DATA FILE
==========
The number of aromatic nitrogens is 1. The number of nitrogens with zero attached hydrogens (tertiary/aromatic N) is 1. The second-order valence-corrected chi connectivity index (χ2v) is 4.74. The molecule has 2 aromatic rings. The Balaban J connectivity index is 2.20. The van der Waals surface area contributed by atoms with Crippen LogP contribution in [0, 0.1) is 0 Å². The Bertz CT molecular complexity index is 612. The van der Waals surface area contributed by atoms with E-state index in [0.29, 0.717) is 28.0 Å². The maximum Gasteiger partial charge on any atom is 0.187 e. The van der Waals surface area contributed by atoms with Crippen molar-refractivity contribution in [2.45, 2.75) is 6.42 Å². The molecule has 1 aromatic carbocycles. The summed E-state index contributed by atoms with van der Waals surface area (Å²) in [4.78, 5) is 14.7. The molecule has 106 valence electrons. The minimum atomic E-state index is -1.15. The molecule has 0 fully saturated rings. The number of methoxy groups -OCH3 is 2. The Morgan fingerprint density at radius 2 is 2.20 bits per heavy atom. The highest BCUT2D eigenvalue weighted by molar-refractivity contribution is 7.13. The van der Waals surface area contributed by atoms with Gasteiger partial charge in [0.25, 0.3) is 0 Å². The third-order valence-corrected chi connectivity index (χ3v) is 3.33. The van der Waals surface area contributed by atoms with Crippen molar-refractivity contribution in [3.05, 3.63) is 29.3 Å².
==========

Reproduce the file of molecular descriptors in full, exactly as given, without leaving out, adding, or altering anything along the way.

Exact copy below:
The number of aromatic nitrogens is 1. The number of nitrogens with zero attached hydrogens (tertiary/aromatic N) is 1. The second-order valence-corrected chi connectivity index (χ2v) is 4.74. The molecule has 2 aromatic rings. The Balaban J connectivity index is 2.20. The van der Waals surface area contributed by atoms with Crippen LogP contribution in [0, 0.1) is 0 Å². The Bertz CT molecular complexity index is 612. The van der Waals surface area contributed by atoms with E-state index in [0.29, 0.717) is 28.0 Å². The maximum Gasteiger partial charge on any atom is 0.187 e. The van der Waals surface area contributed by atoms with Crippen molar-refractivity contribution in [2.45, 2.75) is 6.42 Å². The molecule has 1 aromatic carbocycles. The summed E-state index contributed by atoms with van der Waals surface area (Å²) in [4.78, 5) is 14.7. The molecule has 106 valence electrons. The minimum atomic E-state index is -1.15. The molecule has 0 fully saturated rings. The number of methoxy groups -OCH3 is 2. The Morgan fingerprint density at radius 2 is 2.20 bits per heavy atom. The highest BCUT2D eigenvalue weighted by molar-refractivity contribution is 7.13. The van der Waals surface area contributed by atoms with Gasteiger partial charge in [0.25, 0.3) is 0 Å². The third-order valence-corrected chi connectivity index (χ3v) is 3.33. The van der Waals surface area contributed by atoms with Crippen molar-refractivity contribution in [3.05, 3.63) is 29.3 Å².